Munro Leaf, who celebrated his birthday on December 4th, was born in Hamilton, Maryland in 1905. He graduated from the University of Maryland and received an MA in English literature from Harvard University. He worked in publishing and met many famous book people, especially in the children’s literature field—his wife, Margaret, ran the children’s book section at Brentano’s bookstore in New York City.
When illustrator Robert Lawson, a good friend, complained that he was “unhappy having to conform to publishers’ ideas,” Leaf determined to write a story Lawson could have fun illustrating, and that was the birth of The Story of Ferdinand (Viking, 1936), the peace-loving bull. When asked why he wrote about a bull, Leaf said it was because “dogs, cats, rabbits, and mice have been done thousands of times.” What a book! The Spanish Civil War broke out soon after Ferdinand was published and politicos claimed the book was a satire on aggression—terrific publicity for a children’s book. In Germany, Hitler ordered the book to be burned. Ghandi proclaimed it his favorite book. It has been translated into 60 languages.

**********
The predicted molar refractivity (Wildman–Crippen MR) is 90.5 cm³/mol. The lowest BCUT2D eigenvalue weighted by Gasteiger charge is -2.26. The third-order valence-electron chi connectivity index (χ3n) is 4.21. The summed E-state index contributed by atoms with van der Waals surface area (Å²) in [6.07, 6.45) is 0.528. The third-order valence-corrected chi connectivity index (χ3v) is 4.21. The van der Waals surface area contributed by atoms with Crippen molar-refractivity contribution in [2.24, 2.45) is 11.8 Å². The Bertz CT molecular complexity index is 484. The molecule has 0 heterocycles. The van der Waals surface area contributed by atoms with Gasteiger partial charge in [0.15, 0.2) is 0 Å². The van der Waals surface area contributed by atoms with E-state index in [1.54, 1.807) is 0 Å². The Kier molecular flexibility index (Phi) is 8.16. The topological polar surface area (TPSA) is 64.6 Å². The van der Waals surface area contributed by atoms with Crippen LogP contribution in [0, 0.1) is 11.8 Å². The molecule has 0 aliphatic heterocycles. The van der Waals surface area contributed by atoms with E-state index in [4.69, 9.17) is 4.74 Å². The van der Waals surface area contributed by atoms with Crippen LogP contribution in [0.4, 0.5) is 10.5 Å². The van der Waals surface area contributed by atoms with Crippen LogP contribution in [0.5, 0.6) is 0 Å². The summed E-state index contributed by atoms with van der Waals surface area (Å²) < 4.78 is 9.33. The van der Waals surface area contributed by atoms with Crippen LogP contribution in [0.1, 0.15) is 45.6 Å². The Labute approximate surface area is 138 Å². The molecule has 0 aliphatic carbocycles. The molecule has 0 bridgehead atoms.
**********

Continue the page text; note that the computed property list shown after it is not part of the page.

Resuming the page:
His second most popular book was Manners Can Be Fun, part of a 10-book series that also included Grammar Can Be Fun. These books are being reissued today for a whole new generation of young people. He lived next door to Hendrik Van Loon, the first winner of the Newbery Medal in 1921 for The Story of Mankind. Leaf worked with Ludwig Bemelmans on his book, Noodle. Wilbur Munro Leaf died in 1976 at the age of 71.